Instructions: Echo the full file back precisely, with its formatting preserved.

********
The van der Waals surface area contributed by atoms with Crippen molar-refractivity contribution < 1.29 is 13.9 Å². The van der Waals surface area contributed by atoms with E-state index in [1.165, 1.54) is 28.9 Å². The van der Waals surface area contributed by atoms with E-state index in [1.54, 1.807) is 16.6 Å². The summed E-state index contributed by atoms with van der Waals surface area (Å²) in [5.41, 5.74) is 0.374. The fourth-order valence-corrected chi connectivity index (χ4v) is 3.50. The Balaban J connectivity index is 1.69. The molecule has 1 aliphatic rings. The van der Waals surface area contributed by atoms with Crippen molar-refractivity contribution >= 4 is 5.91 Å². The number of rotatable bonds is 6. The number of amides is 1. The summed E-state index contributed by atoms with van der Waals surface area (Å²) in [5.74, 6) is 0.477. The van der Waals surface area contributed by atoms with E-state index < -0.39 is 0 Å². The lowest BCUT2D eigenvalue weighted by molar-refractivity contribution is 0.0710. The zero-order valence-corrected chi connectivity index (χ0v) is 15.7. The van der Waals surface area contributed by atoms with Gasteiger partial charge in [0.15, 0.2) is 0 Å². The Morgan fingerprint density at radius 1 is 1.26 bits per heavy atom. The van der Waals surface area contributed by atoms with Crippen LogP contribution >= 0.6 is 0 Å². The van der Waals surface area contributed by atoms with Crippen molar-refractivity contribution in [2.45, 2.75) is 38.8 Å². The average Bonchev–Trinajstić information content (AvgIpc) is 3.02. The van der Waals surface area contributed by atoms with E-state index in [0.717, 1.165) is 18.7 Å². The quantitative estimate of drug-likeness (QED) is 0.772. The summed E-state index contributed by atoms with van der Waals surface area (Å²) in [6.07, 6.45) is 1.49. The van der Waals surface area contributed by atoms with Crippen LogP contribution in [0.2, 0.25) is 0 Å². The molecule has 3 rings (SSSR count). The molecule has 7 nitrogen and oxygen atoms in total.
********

The van der Waals surface area contributed by atoms with Crippen molar-refractivity contribution < 1.29 is 13.9 Å². The van der Waals surface area contributed by atoms with E-state index in [1.165, 1.54) is 28.9 Å². The van der Waals surface area contributed by atoms with E-state index in [1.54, 1.807) is 16.6 Å². The summed E-state index contributed by atoms with van der Waals surface area (Å²) in [5.41, 5.74) is 0.374. The fourth-order valence-corrected chi connectivity index (χ4v) is 3.50. The Balaban J connectivity index is 1.69. The molecule has 1 aliphatic rings. The van der Waals surface area contributed by atoms with Crippen molar-refractivity contribution >= 4 is 5.91 Å². The number of rotatable bonds is 6. The number of amides is 1. The summed E-state index contributed by atoms with van der Waals surface area (Å²) in [5.74, 6) is 0.477. The van der Waals surface area contributed by atoms with E-state index < -0.39 is 0 Å². The lowest BCUT2D eigenvalue weighted by molar-refractivity contribution is 0.0710. The zero-order valence-corrected chi connectivity index (χ0v) is 15.7. The van der Waals surface area contributed by atoms with Gasteiger partial charge in [0.15, 0.2) is 0 Å². The Morgan fingerprint density at radius 1 is 1.26 bits per heavy atom. The van der Waals surface area contributed by atoms with Crippen LogP contribution >= 0.6 is 0 Å². The van der Waals surface area contributed by atoms with Crippen molar-refractivity contribution in [2.45, 2.75) is 38.8 Å². The average Bonchev–Trinajstić information content (AvgIpc) is 3.02. The van der Waals surface area contributed by atoms with E-state index in [0.717, 1.165) is 18.7 Å². The quantitative estimate of drug-likeness (QED) is 0.772. The summed E-state index contributed by atoms with van der Waals surface area (Å²) in [6.07, 6.45) is 1.49. The van der Waals surface area contributed by atoms with Crippen LogP contribution in [0.2, 0.25) is 0 Å². The molecule has 3 rings (SSSR count). The molecule has 7 nitrogen and oxygen atoms in total.